Extremely large religious organizations (such as the Roman Church) which have merged so thoroughly with society that they can almost fade into the background are vulnerable to competition because they have many members who are only nominally involved. These loosely affiliated people may become interested in something new, vital, and unconventional which they hear about. There are many ways we can compete with conventional religion, but I leave this to your ingenious creativity.
We have to fight for Freedom against oppressors, religious, social, or industrial; and we are utterly opposed to compromise. Every fight is to be a fight to the finish; each one of us for himself, to do his own will; and all of us for all, to establish the Law of Liberty…
Let every man bear arms, swift to resent oppression, generous and ardent to draw sword in any cause, if justice or freedom summon him!38
Life and Liberty are threatened everywhere.
We need a Watchword and a banner for the battle.
We need a principle on which to reconstruct.
And so: Do what thou wilt Shall be the whole of the law. If you want Freedom You must fight for it.
If you want To fight You must organize
If you want to Organize, Then nothing remains but to Act!
Love is the law, love under will.
1. Liber AL III:42.
2. Liber AL III:39.
3. Aleister Crowley to Charles Stansfeld Jones, October 4, 1915 e.v., O.T.O. Archives.
4. Sabazius X°, “From the Grand Master,” Agapé 10, no. 4 (February, 2009 EV).
5. Liber AL I:15.
6. Aleister Crowley, “Duty,” O.T.O. U.S.A. Library, http://lib.oto-usa.org/crowley/essays/duty.html (accessed July, 2009
7. Germer, Karl. Karl Germer to Reea Leffingwell, March 7th, 1951 EV “Supplement to Catalog #7,” Weiser Antiquarian
Books, http://weiserantiquarian.com/catalogsevensupplement/ (accessed July, 2009 EV).
8. Bylaws of Ordo Templi Orientis International, Preamble (August, 2003 EV).
9. “U.S. Grand Lodge Planning,” U.S. Grand Lodge, Ordo Templi Orientis, http://oto-usa.org/planning.html (accessed July,
10. See for example the numerous citations of Crowley’s writings on this subject at “Promulgation of the Law of Thelema,”
http://ararita.org/content/promulgation-law-thelema (accessed July, 2010 EV).
11. Roger Finke and Rodney Stark, “The New Holy Clubs: Testing Church-to-Sect Propositions.” Sociology of Religion 62
12. Aleister Crowley, “Editorial,” The Equinox 1919 III(1): 9
13. Finke and Stark, “The New Holy Clubs.”
14. Rodney Stark and Laurence Iannaccone, “Why the Jehovah’s Witnesses Grow so Rapidly: A Theoretical Application.”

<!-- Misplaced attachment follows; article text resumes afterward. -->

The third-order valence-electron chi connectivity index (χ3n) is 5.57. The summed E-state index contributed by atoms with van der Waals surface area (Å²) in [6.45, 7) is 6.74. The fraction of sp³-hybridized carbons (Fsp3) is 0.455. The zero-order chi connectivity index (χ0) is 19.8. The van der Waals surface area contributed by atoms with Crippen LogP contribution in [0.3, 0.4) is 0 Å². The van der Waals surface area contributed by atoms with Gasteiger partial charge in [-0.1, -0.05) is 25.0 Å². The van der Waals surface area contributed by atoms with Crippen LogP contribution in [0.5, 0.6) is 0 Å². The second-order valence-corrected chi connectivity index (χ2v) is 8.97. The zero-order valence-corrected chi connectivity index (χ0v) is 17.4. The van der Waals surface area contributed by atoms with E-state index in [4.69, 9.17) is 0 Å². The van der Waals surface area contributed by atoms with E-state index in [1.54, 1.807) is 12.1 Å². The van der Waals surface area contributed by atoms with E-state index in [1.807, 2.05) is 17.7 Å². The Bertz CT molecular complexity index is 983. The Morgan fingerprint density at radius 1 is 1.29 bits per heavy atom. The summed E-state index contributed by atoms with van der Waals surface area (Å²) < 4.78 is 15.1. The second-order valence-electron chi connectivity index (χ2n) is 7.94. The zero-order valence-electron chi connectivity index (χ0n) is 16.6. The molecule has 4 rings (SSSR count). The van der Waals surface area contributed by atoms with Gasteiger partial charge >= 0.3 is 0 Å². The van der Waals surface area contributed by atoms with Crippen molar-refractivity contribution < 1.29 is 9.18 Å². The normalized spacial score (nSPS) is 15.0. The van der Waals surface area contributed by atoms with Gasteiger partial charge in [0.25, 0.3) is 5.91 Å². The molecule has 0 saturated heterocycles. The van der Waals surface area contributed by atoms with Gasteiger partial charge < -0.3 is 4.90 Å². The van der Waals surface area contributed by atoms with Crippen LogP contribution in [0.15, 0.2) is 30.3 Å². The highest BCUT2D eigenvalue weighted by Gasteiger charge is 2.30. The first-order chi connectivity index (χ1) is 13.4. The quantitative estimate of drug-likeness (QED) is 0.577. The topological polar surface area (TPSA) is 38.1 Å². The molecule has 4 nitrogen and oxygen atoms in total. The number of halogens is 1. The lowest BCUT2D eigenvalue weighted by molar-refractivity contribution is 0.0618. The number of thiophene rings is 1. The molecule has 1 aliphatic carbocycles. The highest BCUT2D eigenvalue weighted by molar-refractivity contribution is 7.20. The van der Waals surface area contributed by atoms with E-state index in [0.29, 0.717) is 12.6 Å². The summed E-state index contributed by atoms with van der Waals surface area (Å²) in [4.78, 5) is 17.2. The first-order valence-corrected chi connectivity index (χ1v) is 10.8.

Journal of Contemporary Religion 12, no. 2 (May, 1997):133-157
15. Aleister Crowley, “Liber Librae,” The Equinox 1909 I(1): 17.
16. Stark and Iannaccone, “Why the Jehovah’s Witnesses Grow so Rapidly.”
17. Finke and Stark, “The New Holy Clubs.”
18. Aleister Crowley, “Liber CI,” The Equinox 1919 III(1): 207-224
19. Aleister Crowley, Liber Aleph vel CXI: The Book of Wisdom or Folly in the Form of an Epistle of 666 The Great Wild
Beast to His Son 777 (New York: 93 Publishing, 1991): 16.
20. Stark and Iannaccone, “Why the Jehovah’s Witnesses Grow so Rapidly.”
21. Not all of the ideas in “Khabs Am Pekht” will be discussed here, however, and there is much room for continued
exploration of the document and Crowley’s other writings where he comments upon the subject of promulgation.
22. Aleister Crowley, “Khabs Am Pekht,” The Equinox 1919 III(1): 171-182.
23. Sabazius X°, Agapé X(4).
24. Thanks to T Polyphilus for pointing this out.
25. Aleister Crowley, “Khabs Am Pekht.”
26. Aleister Crowley, “ΘΕΛΗΜΑ,” The Equinox 1990 III(10): 207-208.
27. A number of booklets and cards have been designed by myself, and I would happily customize them and assist your local
body to get them printed.
28. Aleister Crowley, “Khabs Am Pekht.”
29. Liber AL II:58.
30. “Behold! these be grave mysteries; for there are also of my friends who be hermits. Now think not to find them in the
forest or on the mountain; but in beds of purple, caressed by magnificent beasts of women with large limbs, and fire and
light in their eyes, and masses of flaming hair about them; there shall ye find them. Ye shall see them at rule, at victorious
armies, at all the joy; and there shall be in them a joy a million times greater than this. Beware lest any force another,
King against King! Love one another with burning hearts; on the low men trample in the fierce lust of your pride, in the
day of your wrath.”
31. Aleister Crowley, “Khabs Am Pekht.”
32. Stark and Iannaccone, “Why the Jehovah’s Witnesses Grow so Rapidly.”
35. “U.S. Grand Lodge Planning,” U.S. Grand Lodge, Ordo Templi Orientis, http://oto-usa.org/planning.html (accessed July,
36. Stark and Iannaccone, “Why the Jehovah’s Witnesses Grow so Rapidly.”
38. Aleister Crowley, The Law is for All (Tempe, AZ: New Falcon Press, 1991): 16.